“La Commedia,” by Louis Andriessen, is one of the most important operas written in the past 20 years. It won a Grawemeyer Award, one of composition’s plum prizes, three years after its 2008 premiere. Although the opera has been seen in Los Angeles and New York, Washington has not had a presenting organization that would bring this kind of eclectic, patchwork piece, conceived as a “video opera” with the director Hal Hartley, to this city.
Enter the composer Armando Bayolo, who has become a significant figure on the D.C. cultural landscape. He has brought major contemporary groups to his series at the Atlas, and he has brought Andriessen’s music here, first with a performance of the seminal “De Materie” in 2010 and now with a city-wide festival celebrating Andriessen’s 75th birthday that kicked off at the National Gallery on Sunday night with the local premiere of “La Commedia.”
Bayolo is not a major conductor; the Great Noise Ensemble (which he founded and which performed on Sunday) is not a nationally known group; and the garden court of the National Gallery’s west building has some of the acoustic properties of an indoor swimming pool. But everyone involved in Sunday’s performance took those lemons and made quite a potable beverage. “La Commedia,” even without the video, is an exciting, powerful and rich piece that shows Andriessen at the top of his game, and to hear it live, with Cristina Zavalloni, the vocal soloist who’s been called Andriessen’s muse, and other committed soloists and musicians, was exhilarating.
“La Commedia” is in five parts, and like most of Andriessen’s work, it draws on a broad palette of references both cultural and musical. Based on Dante’s Divine Comedy, it leads from Hell through Purgatory to Heaven (Purgatory, the fourth section titled “The Garden of Earthly Delights,” is ushered in with a big-band sound that some might find all too appropriate to the location it is describing), weaving in texts from Dante, medieval satires and the Song of Songs along the way. Andriessen’s musical palette includes a range of sounds and textures, both traditional and contemporary, from taped music to bells and gongs to the sighing of strings, from Zavalloni’s expressive, clear, amplified voice to the limpid soprano of Lindsay Kesselman, her angelic, classical, non-amplified counterweight.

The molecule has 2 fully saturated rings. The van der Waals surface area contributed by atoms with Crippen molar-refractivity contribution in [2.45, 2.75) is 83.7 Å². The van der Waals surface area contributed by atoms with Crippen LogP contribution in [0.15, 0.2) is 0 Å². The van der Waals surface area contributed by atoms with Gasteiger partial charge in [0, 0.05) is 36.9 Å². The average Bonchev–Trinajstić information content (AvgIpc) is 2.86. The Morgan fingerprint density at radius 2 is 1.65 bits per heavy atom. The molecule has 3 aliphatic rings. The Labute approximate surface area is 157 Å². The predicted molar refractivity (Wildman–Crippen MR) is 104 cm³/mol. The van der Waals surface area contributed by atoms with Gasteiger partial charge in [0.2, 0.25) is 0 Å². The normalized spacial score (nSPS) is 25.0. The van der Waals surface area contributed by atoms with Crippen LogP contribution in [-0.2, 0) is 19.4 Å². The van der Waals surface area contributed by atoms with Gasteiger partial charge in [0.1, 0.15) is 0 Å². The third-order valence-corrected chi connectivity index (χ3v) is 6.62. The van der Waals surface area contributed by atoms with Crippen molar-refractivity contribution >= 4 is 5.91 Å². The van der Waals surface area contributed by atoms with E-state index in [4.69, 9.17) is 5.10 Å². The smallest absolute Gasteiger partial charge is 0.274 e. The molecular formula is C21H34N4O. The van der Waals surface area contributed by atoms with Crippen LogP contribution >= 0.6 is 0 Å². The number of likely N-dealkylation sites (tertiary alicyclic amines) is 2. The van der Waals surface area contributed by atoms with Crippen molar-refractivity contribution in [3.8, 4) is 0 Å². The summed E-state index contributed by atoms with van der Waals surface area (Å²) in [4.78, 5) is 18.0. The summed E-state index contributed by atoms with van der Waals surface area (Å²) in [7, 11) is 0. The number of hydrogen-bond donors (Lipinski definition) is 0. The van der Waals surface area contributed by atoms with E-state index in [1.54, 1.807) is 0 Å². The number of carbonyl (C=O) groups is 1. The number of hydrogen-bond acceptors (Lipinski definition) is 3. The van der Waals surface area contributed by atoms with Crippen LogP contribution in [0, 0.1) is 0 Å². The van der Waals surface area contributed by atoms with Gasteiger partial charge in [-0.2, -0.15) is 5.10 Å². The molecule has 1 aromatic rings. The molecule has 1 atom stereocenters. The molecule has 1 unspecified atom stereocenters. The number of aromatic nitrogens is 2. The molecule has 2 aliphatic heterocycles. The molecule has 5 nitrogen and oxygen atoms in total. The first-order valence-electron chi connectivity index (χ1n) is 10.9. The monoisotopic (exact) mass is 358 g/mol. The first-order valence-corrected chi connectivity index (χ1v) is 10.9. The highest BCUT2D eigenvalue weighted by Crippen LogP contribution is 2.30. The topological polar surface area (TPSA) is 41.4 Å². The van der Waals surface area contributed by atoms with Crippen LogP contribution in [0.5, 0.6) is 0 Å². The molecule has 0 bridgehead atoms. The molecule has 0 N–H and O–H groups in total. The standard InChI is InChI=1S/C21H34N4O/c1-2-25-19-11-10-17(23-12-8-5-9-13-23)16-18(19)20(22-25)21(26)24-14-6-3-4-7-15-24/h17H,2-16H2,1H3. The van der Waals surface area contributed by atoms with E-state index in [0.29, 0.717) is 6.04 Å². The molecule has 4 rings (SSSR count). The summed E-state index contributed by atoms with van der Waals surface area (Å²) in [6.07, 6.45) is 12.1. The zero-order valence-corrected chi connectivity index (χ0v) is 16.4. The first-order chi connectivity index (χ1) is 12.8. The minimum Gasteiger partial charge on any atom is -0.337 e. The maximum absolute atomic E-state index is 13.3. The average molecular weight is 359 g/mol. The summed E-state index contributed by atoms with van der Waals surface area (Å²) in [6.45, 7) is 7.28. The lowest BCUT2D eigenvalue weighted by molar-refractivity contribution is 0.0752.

The piece is never anything less than involving, even if you had to wade through the foggy haze of sound in the Garden Court to find its musical core. The sinister spasms that opened the third section, “Lucifer,” yielded to what in this space threatened to become a more generic vocabulary of large, melodic, “classical music” gestures, but then the baritone, Andrew Sauvageau, began a sneering sung monologue, Lucifer as conceived by a 17th-century Dutch playwright named Joost van den Vondel, and the general malign sense of the movement gained a point and bite and focus.
A lot of Andriessen’s earlier work has a relentless sense of drive — like the 144 crashing chords that open “De Materie.” “La Commedia” doesn’t have this, because the composer no longer needs it; the piece sustains its energy without having always, literally, to drum its points home. It shares the rich, expansive sense of its literary model, despite its relatively small size (“relative” in operatic, or Divine Comedy terms; the piece is less than two hours long). And it doesn’t shy away from sheer beauty: it’s there in the radiant choral setting of “The Song of Songs” at the end of the Purgatorio section, or the clanking, shining bells that underscore the shimmer of Paradise in the fifth and final movement.
The performers outdid themselves in showing what local forces with heart can offer. The eight members of the chamber chorus Third Practice did evocative heavy lifting. The Great Noise Ensemble, swollen to unrecognizable dimensions through the addition of so many instruments, negotiated a tough room and score with honor. And the Washington Children’s Chorus had the last word. Andriessen uses kids, in the best children’s chorus tradition, as angelic voices in heaven, but then, with a characteristic wry humor, mixes up the trope a bit by having them close the piece with a postlude, scolding audience members that they’d better listen up if they want to make it to the Last Judgment. Bayolo presented this moment as if it were an encore, after the first round of applause, which was slightly confusing — but like the evening’s other foibles, didn’t ultimately detract from the whole.
The Andriessen75 festival continues Tuesday with a recital by Zavalloni and other soloists at Strathmore. See andriessen75.com for details.